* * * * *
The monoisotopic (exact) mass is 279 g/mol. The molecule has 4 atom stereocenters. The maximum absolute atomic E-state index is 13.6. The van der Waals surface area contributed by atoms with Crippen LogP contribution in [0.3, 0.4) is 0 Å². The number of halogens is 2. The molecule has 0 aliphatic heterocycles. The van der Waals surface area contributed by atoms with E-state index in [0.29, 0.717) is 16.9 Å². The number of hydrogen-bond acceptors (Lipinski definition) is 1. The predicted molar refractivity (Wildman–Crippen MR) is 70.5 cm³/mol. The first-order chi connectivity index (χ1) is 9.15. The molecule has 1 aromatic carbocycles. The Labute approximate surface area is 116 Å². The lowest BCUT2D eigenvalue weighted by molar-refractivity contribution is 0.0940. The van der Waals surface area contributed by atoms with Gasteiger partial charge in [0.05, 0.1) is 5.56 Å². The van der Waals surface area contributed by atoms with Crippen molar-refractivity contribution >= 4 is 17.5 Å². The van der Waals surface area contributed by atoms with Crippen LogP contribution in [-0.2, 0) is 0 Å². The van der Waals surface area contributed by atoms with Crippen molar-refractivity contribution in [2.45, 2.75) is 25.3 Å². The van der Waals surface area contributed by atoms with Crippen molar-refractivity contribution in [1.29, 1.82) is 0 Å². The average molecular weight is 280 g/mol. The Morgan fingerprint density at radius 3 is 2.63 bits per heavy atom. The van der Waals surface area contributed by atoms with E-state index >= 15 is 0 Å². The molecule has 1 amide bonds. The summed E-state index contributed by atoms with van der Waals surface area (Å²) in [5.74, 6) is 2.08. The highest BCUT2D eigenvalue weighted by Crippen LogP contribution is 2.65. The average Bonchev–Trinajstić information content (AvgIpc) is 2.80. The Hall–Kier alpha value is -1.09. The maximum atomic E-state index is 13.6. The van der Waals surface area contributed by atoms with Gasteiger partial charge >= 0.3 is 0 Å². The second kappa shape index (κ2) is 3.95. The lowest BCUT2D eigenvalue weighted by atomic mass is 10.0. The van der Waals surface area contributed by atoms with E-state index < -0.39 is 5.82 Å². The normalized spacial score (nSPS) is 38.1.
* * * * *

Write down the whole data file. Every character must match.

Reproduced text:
The monoisotopic (exact) mass is 279 g/mol. The molecule has 4 atom stereocenters. The maximum absolute atomic E-state index is 13.6. The van der Waals surface area contributed by atoms with Crippen LogP contribution in [0.3, 0.4) is 0 Å². The number of halogens is 2. The molecule has 0 aliphatic heterocycles. The van der Waals surface area contributed by atoms with E-state index in [0.29, 0.717) is 16.9 Å². The number of hydrogen-bond acceptors (Lipinski definition) is 1. The predicted molar refractivity (Wildman–Crippen MR) is 70.5 cm³/mol. The first-order chi connectivity index (χ1) is 9.15. The molecule has 1 aromatic carbocycles. The Labute approximate surface area is 116 Å². The lowest BCUT2D eigenvalue weighted by molar-refractivity contribution is 0.0940. The van der Waals surface area contributed by atoms with Gasteiger partial charge in [0.05, 0.1) is 5.56 Å². The van der Waals surface area contributed by atoms with Crippen molar-refractivity contribution >= 4 is 17.5 Å². The van der Waals surface area contributed by atoms with Crippen LogP contribution in [-0.2, 0) is 0 Å². The van der Waals surface area contributed by atoms with Crippen molar-refractivity contribution in [2.45, 2.75) is 25.3 Å². The van der Waals surface area contributed by atoms with Crippen molar-refractivity contribution in [1.29, 1.82) is 0 Å². The average molecular weight is 280 g/mol. The Morgan fingerprint density at radius 3 is 2.63 bits per heavy atom. The van der Waals surface area contributed by atoms with E-state index >= 15 is 0 Å². The molecule has 1 amide bonds. The summed E-state index contributed by atoms with van der Waals surface area (Å²) in [5.74, 6) is 2.08. The highest BCUT2D eigenvalue weighted by Crippen LogP contribution is 2.65. The average Bonchev–Trinajstić information content (AvgIpc) is 2.80. The Hall–Kier alpha value is -1.09. The maximum atomic E-state index is 13.6. The van der Waals surface area contributed by atoms with Gasteiger partial charge >= 0.3 is 0 Å². The second kappa shape index (κ2) is 3.95. The lowest BCUT2D eigenvalue weighted by atomic mass is 10.0. The van der Waals surface area contributed by atoms with E-state index < -0.39 is 5.82 Å². The normalized spacial score (nSPS) is 38.1.